One of the things that occurred to me, in considering the cautions we’ve received as soon-to-be first-time parents, is the implausibility of such cautions being delivered in another era. In some other eras, perhaps: I could see Glencora just-made-Palliser being taken aside by some well-meaning aunt and counseled as to how her life would soon change EVEN MORE once that pregnancy corset came off and the baby inside came out.
Then again, the counsel probably wouldn’t do much for Glencora,
and Glencora is probably in more need of it than many a heroine of her era.
(P.S. No, this is not Victorian fashion.
For some reason, the Victorians didn’t do the showing-off the-bump thing.)
But I can’t for the life of me imagine friends gathering around Ma Ingalls (pre-Mary) or Laura Wilder (pre-Rose) to tell them how tough things would be when the baby didn’t sleep through the night. Nor, for that matter, can I imagine anyone telling Anne (née Hathaway) Shakespeare to Be Prepared.
Think about your average Renaissance Englishwoman for a moment. Think about Wolf Hall. (Actually, don’t think about Wolf Hall. It’s too depressing.) There are rushes on the floor. This always seemed silly to me when reading historical novels as a child—until I realized that a lot of the floors were dirt, and actually, having sweet flag to cover that was probably better than, well, just walking in the dirt all the time. (And if you’re thinking that maybe those rushes would have had their own inconveniences, there’s a theory for that.)
So: rushes (or rush mats) on the floor. They keep down dirt, smell, cold … Ah, yes, cold. Let me say a few words about cold. Sometimes we think they wore a lot of clothing back then. This is true. It might have something to do with the fact that they were in the middle of the so-called Little Ice Age, when global temperatures were relatively low enough to freeze the Thames on occasion. In other words: it got cold outside. Also inside, because there was no central heating, and while fireplaces had been invented, the Franklin stove (a much more efficient bit of artifice) had not.
Admittedly, being in Florida makes me look at these pictures with nostalgia.
But then again—I have central heating and wood stoves.
Then there was food. Techniques of drying, oil-packing, and salting were available; but in many places (despite the cold winters) you couldn’t reliably freeze things to preserve them. Fruits, vegetables, eggs, meat, and fish where all seasonal items. Nuts, grains, and cheese and milk (because God made cows like mothers to produce milk on demand) could plausibly be eaten all year round.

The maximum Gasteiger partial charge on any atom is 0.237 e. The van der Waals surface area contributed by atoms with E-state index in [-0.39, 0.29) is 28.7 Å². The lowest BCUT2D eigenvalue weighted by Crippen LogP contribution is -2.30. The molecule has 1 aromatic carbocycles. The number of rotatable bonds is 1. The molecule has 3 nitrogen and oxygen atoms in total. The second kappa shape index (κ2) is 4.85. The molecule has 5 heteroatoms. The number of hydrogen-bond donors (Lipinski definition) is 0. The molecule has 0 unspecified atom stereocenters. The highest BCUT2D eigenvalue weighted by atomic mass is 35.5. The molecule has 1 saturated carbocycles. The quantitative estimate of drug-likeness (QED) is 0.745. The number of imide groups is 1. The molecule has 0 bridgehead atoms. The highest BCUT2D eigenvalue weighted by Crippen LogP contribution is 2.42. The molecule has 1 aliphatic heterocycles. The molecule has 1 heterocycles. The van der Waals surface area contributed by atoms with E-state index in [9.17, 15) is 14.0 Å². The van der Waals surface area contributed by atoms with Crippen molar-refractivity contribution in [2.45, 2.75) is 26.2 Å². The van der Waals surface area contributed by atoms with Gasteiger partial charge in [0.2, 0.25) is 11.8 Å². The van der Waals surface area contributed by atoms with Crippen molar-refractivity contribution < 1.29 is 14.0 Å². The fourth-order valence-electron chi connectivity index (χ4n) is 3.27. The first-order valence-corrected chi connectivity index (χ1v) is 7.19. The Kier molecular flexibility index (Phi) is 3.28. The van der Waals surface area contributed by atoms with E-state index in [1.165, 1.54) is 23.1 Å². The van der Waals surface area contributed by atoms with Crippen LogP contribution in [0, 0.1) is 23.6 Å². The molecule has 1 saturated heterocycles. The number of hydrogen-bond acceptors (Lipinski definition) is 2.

Oh, and did I mention that the bathrooms were oftentimes outside (unless you wanted a chamber pot in your bedroom), and the animals were sometimes inside? Probably not in the bedroom, though (in this regard, early modern folks may have been a little smarter than some of their twentieth-century descendants), unless your only room WAS the bedroom.
Just let your imaginations dwell on that picture for a while.
The fact is, in previous ages people dealt with a much more physical discomfort on a day-to-day and year-to-year basis than we did. The additional hardship of adding a squalling newborn to the mix might have been the straw that broke the camel’s back for some; but for many I suspect it was just one more facet of life-ain’t-easy-get-used-to-it. And this particular facet, while it made just as much mess as the animals, smelled so much nicer (at least for the first few weeks)!
Meanwhile, here I sit in southern Florida, in a climate-and-humidity-controlled apartment—infested with pestiferous boxes, to be sure (finally cleaned up, hurrah!)—wearing soft, stretchy clothing (elastic is my new best friend)—near a refrigerator full of food—well, hm, not that full; maybe it’s time to hop in my gasoline-burning miracle and go to the nearest Walmart? Oh, and if I’m worried that the new absence of manual labor in my life may result in a subpar birth experience, I can head for the also climate-controlled gym, or better still hop onto YouTube (metaphorically) and go through that pre-natal Pilates video again. (Complete with an instructor who is almost exactly as pregnant as I am, which is … inspiring? embarrassing?)
To unfairly borrow the words of Yum-Yum, herself facing the culturally-distinct prospect of burial alive, “You see my difficulty!” I have it quite easy, compared to my female ancestresses. Everything around me is tailored to my comfort, my convenience, my needs; really, tailored to my preferences.
OK, well, maybe not being in Florida itself. Because Zika.
And humidity. And having to stay indoors. But still!
I’m hardly complaining about the situation. But it does mean that the permanent presence of a baby will make this the first time in a couple of years that I’ve had to tailor my daily life around anything but the preferences of myself and one other rational adult. And—especially if one’s memory of parents’ doing the same is faded or non-existent—I can see how that adjustment would be dramatic, not to say traumatic. In this one regard, at least; in not having so great an adjustment to make, Shakespeare’s Wife had it easy.